What does it mean to be Nigerian in America?
For Ima Mfon, a photographer born and raised in Nigeria, it's about pride -- and unity.
When he posted an all-call to Facebook asking for participants of Nigerian heritage to be photographed for a thesis project in New York, the response was overwhelming.
They came from every borough and all lines of work -- accountants, consultants, even a custom stationery designer -- all bonded by one thing: their Nigerian identity.
"There were so many people, and they didn't know a thing about me," he said.
Mfon moved from Nigeria to the United States after high school to attend the University of Texas. He majored in business but chose to pursue a master's in photography at the New York School of Visual Arts.
In America, he always felt a little different. The series "Nigerian Identity" became an opportunity for introspection. His rich culture isn't apparent to most people passing him on the street.
"Regardless of my unique heritage, I am reduced to being just black," he said.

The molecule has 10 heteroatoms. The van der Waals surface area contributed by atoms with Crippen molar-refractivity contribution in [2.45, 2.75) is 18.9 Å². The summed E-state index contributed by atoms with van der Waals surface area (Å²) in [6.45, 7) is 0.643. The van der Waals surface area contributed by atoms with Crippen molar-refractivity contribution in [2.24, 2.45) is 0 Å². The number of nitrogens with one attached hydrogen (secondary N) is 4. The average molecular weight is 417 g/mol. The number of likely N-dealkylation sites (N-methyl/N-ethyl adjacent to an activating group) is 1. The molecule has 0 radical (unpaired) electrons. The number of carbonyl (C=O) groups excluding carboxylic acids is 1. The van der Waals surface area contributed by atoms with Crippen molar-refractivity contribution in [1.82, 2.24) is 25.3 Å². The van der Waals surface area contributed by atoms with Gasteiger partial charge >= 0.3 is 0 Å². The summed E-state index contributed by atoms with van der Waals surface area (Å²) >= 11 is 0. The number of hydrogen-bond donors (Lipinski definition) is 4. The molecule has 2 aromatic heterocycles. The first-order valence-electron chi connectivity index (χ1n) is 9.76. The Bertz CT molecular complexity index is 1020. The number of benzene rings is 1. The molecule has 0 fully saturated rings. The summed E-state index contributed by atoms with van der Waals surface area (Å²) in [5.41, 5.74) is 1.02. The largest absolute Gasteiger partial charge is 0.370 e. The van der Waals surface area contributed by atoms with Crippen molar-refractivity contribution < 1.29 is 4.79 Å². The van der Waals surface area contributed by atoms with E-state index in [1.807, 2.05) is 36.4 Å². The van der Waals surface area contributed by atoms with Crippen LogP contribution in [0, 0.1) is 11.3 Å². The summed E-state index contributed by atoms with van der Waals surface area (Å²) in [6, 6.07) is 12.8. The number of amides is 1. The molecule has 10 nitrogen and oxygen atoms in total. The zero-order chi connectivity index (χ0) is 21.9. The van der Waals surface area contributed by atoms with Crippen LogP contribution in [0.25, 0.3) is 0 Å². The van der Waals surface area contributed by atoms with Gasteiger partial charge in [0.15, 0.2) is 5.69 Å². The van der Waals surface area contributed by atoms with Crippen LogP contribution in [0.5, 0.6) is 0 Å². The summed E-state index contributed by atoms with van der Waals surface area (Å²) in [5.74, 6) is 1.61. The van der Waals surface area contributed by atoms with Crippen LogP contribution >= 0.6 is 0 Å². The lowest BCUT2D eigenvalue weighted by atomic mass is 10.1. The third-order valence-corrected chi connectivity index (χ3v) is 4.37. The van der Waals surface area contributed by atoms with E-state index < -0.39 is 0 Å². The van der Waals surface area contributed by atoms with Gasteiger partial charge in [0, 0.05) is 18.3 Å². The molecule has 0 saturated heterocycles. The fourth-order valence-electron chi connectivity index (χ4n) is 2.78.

The photographs in his series have a regal, stately quality to them -- but they feel personal. He tells all of his subjects to look into the camera as if they were looking at a person, creating a real connection with the viewer.
"A lot of times black people are not necessarily portrayed in the best light in the media," he says, "I wanted to create pictures that had a sense of pride and elegance to them."
Most Nigerian people are very proud of their heritage, Mfon says. When he asked his participants what makes them Nigerian -- he got answers like, "my family, my upbringing, my name."
For now, his series features mostly young people from New York and a few from Texas. He hopes to travel to other countries to find larger populations of Nigerians to include in his work.
Mfon's series "Nigerian Identity" is on display and for sale at the Klompching Gallery in New York.
Ima Mfon is a Nigerian photographer. You can follow him on Instagram and Twitter.